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Remarks by the First Lady at “Salute to the Troops” Workshop

The White House

Office of the First Lady

For Immediate Release

November 06, 2014

East Room

11:07 A.M. EST

MRS. OBAMA:  Well, hello.

AUDIENCE:  Hi!

MRS. OBAMA:  What’s going on?  Just hanging out at the White House, in the East Room.  (Laughter.)  We’re excited to have you guys here.  Welcome, welcome.

Well, this is our latest edition of our White House Music Series — did they tell you that?  That that’s why you’re here?  (Laughter.)  But today, with Veterans Day right around the corner, we’re saluting our troops.  And during this workshop, we’re going to be talking about the role of music in national life, how it can move us and inspire us and bring us together. 

And we’ve got some really special guests here who are going to be part of this conversation.  We have Willie Nelson, who is here.  (Applause.)  You guys may have heard of this guy, Common, who is up here.  (Applause.)  We have Christiana Ball, who won the Army’s Rising Star competition.  (Applause.)  We have Ted Peterson, who is a songwriter who served in the military for eight years.  (Applause.)  And to help lead the discussions, we have my dear friend, Bob Santelli, who’s here, as well.  (Applause.)

But our most special guests here today are all of you.  We have got some wonderful young people here from Bel Air, Maryland, as well as from Quantico and Alexandria, Virginia — we can hear it.  Let’s hear it.  (Applause.)  You can whoop it up here.  That’s good, that’s good.   

And one of the reasons why we wanted to bring this group together is that we have many military kids in the audience today.  Can I just hear a round of applause for the folks who are military kids?  (Applause.)  And this was my request, because as we’re doing the big celebration in the tent, I wanted to make sure that we had an opportunity to highlight you guys here.  Because I think that everyone in this country should know your stories.  They really should.  Because I’ve gotten to know them, and you guys are amazing.

But the unfortunate thing is not everybody does.  Not everybody knows what it’s like to be a military kid in this country.  A lot of folks don’t understand what it’s like to grow up in a military family. 

Let me give you some statistics.  They might not know that there are more than two million military kids across this country, or that every school district in America includes military-connected children and youth.  They might not realize that, on average, military kids like many of you move between six to nine times by the time you graduate from high school.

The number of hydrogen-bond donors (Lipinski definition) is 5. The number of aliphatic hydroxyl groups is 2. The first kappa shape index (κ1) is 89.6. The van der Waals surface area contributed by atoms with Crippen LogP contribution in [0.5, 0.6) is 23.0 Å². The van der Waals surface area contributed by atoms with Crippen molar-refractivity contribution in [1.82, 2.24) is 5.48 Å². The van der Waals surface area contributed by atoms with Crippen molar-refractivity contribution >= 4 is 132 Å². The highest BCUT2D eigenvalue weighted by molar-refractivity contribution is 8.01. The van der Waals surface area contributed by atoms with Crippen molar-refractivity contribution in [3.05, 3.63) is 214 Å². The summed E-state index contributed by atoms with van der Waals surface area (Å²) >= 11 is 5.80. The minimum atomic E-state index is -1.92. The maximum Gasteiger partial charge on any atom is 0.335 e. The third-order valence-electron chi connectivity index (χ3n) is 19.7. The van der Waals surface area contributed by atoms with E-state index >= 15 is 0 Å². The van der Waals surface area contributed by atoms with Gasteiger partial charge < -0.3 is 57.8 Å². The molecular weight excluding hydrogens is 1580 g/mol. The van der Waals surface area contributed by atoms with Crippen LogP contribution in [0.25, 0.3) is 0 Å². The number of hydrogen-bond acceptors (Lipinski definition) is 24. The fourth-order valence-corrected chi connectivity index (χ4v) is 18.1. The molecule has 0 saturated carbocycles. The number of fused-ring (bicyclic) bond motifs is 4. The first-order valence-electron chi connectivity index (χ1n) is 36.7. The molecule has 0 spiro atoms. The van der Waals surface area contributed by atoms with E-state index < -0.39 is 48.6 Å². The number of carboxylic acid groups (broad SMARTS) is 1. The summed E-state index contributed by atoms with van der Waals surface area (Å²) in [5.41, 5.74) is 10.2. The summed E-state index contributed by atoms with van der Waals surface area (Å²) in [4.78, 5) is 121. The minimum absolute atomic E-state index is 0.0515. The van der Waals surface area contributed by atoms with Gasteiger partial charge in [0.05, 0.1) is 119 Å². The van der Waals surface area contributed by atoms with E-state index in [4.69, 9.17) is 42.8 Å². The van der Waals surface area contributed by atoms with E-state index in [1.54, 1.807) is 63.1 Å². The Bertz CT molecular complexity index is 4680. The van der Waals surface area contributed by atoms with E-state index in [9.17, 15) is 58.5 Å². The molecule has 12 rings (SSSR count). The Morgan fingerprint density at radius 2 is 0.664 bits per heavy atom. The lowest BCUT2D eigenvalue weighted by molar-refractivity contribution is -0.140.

Now, for you guys, that sounds natural, right?  That’s just the way life goes.  But a lot of folks may not know that each of those moves means not just adjusting to a new house, but also to a new school, to a whole new neighborhood, a new set of friends — every single time you move.  You’re readjusting constantly.  Maybe your school doesn’t have the AP classes that you need to take, so you’re scrambling to figure out how you’re going to readjust your work — I see a lot of heads nodding.  Maybe it’s tough to get playing time on your new team because you moved again, and you’re trying to start over. 

Maybe you’re going through all this — this touches my heart because my daughter is a junior now and she’s studying for the ACTs, or the SATs or whatever that is — (laughter) — all that stuff you all have to do.  And just imagine these kids who are moving and trying to adjust and still take their tests and prepare.  They’re worried about the colleges they’re going to go to and whether colleges will understand or accept all of the different credits on your transcripts — just imagine that, the whole college process being a little more muddled.

And on top of all of that, many of you might be dealing with a mom or dad who’s deployed overseas, maybe for the fourth or fifth time.  And that means they’re missing a lot of birthdays and games and practices and plays, and all the good stuff that many civilian parents take for granted.  And while they’re gone, that means that many of you have to pick up the slack; that you have to be that rock for your younger siblings.  Maybe you have to pick up some extra chores or just balance the emotions that are going on in your family.  So many of you have to grow up a little faster and take on a little more responsibility than a lot of other kids your age.